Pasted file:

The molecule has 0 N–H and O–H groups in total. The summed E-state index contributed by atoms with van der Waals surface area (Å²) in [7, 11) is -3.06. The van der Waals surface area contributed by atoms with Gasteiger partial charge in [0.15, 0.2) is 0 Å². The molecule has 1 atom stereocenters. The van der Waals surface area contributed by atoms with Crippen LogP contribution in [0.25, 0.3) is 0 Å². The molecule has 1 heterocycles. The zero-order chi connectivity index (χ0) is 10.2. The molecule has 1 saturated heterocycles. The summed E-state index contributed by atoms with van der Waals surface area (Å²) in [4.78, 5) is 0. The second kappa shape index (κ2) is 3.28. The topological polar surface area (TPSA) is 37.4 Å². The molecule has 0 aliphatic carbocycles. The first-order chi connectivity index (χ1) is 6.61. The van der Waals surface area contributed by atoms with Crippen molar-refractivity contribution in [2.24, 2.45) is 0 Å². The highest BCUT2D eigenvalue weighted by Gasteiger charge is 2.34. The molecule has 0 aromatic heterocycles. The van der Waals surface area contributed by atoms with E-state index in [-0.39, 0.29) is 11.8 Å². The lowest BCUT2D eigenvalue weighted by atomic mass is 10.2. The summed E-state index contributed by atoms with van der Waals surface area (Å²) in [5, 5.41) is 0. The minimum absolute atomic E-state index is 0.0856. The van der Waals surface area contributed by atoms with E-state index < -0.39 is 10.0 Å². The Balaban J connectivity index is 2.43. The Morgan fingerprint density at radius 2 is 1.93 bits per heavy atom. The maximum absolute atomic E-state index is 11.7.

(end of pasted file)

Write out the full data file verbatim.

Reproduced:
The molecule has 0 N–H and O–H groups in total. The summed E-state index contributed by atoms with van der Waals surface area (Å²) in [7, 11) is -3.06. The van der Waals surface area contributed by atoms with Gasteiger partial charge in [0.15, 0.2) is 0 Å². The molecule has 1 atom stereocenters. The van der Waals surface area contributed by atoms with Crippen LogP contribution in [0.25, 0.3) is 0 Å². The molecule has 1 heterocycles. The zero-order chi connectivity index (χ0) is 10.2. The molecule has 1 saturated heterocycles. The summed E-state index contributed by atoms with van der Waals surface area (Å²) in [4.78, 5) is 0. The second kappa shape index (κ2) is 3.28. The topological polar surface area (TPSA) is 37.4 Å². The molecule has 0 aliphatic carbocycles. The first-order chi connectivity index (χ1) is 6.61. The van der Waals surface area contributed by atoms with Crippen molar-refractivity contribution in [2.24, 2.45) is 0 Å². The highest BCUT2D eigenvalue weighted by Gasteiger charge is 2.34. The molecule has 0 aromatic heterocycles. The van der Waals surface area contributed by atoms with E-state index in [-0.39, 0.29) is 11.8 Å². The lowest BCUT2D eigenvalue weighted by atomic mass is 10.2. The summed E-state index contributed by atoms with van der Waals surface area (Å²) in [5, 5.41) is 0. The minimum absolute atomic E-state index is 0.0856. The van der Waals surface area contributed by atoms with E-state index < -0.39 is 10.0 Å². The Balaban J connectivity index is 2.43. The Morgan fingerprint density at radius 2 is 1.93 bits per heavy atom. The maximum absolute atomic E-state index is 11.7.